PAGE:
“Exposing the Exodus”
God, You’re Not Doing Anything – (Chapter 5 Verses 22-23)
Finally, Moses and Aaron flee from the angry people. However, we must see the hand of the devil in this. Remember the work of God is about to move forward significantly, the devil was bound to put his oar in somewhere, somehow. Whatever we think of Moses and Aaron here, we must remember they are God’s chosen servants, ordained to lead the people of God out of their bondage. Here we have yet another finger of accusation pointed at God (v22). The people blame Moses, Moses blames God. Or does he? Notice will you how that, as temperatures rise along with voices, nobody, but nobody points to Pharaoh’s responsibility in all this. He, the devil’s tool, just sits back laughing his socks off. But the Lord is the first cause of the trouble, the increase of the people’s oppression. So was Moses justified after all, does this experience prove that he was right, he should never have been sent? “Moses said unto God, Who am I, that I should go unto Pharaoh, and that I should bring forth the children of Israel out of Egypt” (Exodus 3:11)? Moses is hurt, deeply. Maybe he remembers his first attempt at leading his people? The feelings of failure, human limitations, insecurity, do you know anything of this? When it comes to this you’re on your own, totally. God’s people don’t want to know you, other Ministers either, the phone doesn’t ring like it used, nobody wants you. There’s only one place to go, to God.
It’s God’s inactivity (v23). Moses censures the Lord, he hasn’t rescued Israel like he said he would. But the thing is he hasn’t been listening to what he has been taught. We’re all like that, though. Moses has been called by God, no doubt of that, he will rise and go again, this you see is a learning curve for him also. His faith is being educated and developed. This is just the start, he needs to batten down the hatches, because there’s more to come, worse. The upside of this is that Moses is now alone with God. He doesn’t sulk in a corner alone, throw in the towel. He took his moans to God. Here’s the thing, all the people are against Moses, so is Pharaoh and all the world, he himself is a failure, like us. But when deliverance comes, it will be manifestly clear that it was God who did it. That way God gets all the glory. God wasn’t inactive, he had spoken clearly declaring what he would do, his word is good, always. The unrealised reality here is that in this situation, prayer is not changing anything, but in answer to prayer, God is changing his people. Prayer changes nothing. God in answer to our prayers graciously moves, acts and brings about his sovereign will in the lives of his chosen people. The problem is we all want quick answers, special deliverances in relation to our own circumstances, personal, national, family or friends. But, the result of our praying can be cataclysmic. Did Moses and the people expect Pharaoh to smile, throw open the gates and say go? Hang the Egyptian economy? Is that a realistic expectation? Well when you and I pray for God to reform in our nation today what is an apostate church, what will that take, realistically? Cost? Perhaps God to judge the nation, drastic action to drive out the sin? To cleanse and establish righteousness. Maybe even economic ruin, would that bring us to our knees? I think sometimes our praying for revival’s a bit like the Jews here, a quick, painless, magical whisking away of all the years, the decades of apostasy, a putrid backslidden religion that’s a stench in God’s nostrils. It has been said, “cheap praying is blasphemous.”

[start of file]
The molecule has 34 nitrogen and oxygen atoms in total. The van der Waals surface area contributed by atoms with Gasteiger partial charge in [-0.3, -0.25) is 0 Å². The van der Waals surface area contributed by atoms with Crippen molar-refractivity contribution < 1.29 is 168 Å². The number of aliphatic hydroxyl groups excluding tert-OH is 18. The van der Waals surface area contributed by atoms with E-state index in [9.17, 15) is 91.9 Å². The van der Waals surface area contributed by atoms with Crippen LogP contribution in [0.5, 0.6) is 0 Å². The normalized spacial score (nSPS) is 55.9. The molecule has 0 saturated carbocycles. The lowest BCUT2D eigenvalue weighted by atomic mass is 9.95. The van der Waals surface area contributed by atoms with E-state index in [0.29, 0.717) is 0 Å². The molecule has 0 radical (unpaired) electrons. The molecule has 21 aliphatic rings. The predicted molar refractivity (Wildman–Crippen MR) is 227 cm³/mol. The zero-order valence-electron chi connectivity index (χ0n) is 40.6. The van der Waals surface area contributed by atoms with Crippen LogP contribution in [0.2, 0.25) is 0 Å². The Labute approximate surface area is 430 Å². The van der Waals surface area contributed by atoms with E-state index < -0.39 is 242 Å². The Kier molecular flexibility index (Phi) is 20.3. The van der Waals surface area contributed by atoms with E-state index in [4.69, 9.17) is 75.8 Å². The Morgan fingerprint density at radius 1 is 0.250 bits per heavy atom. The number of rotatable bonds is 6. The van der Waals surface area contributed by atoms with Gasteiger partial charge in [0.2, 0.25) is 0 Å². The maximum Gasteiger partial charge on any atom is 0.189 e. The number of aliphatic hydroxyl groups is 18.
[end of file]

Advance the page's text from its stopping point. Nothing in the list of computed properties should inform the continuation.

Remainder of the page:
(© James R Hamilton, written Spring, 2015)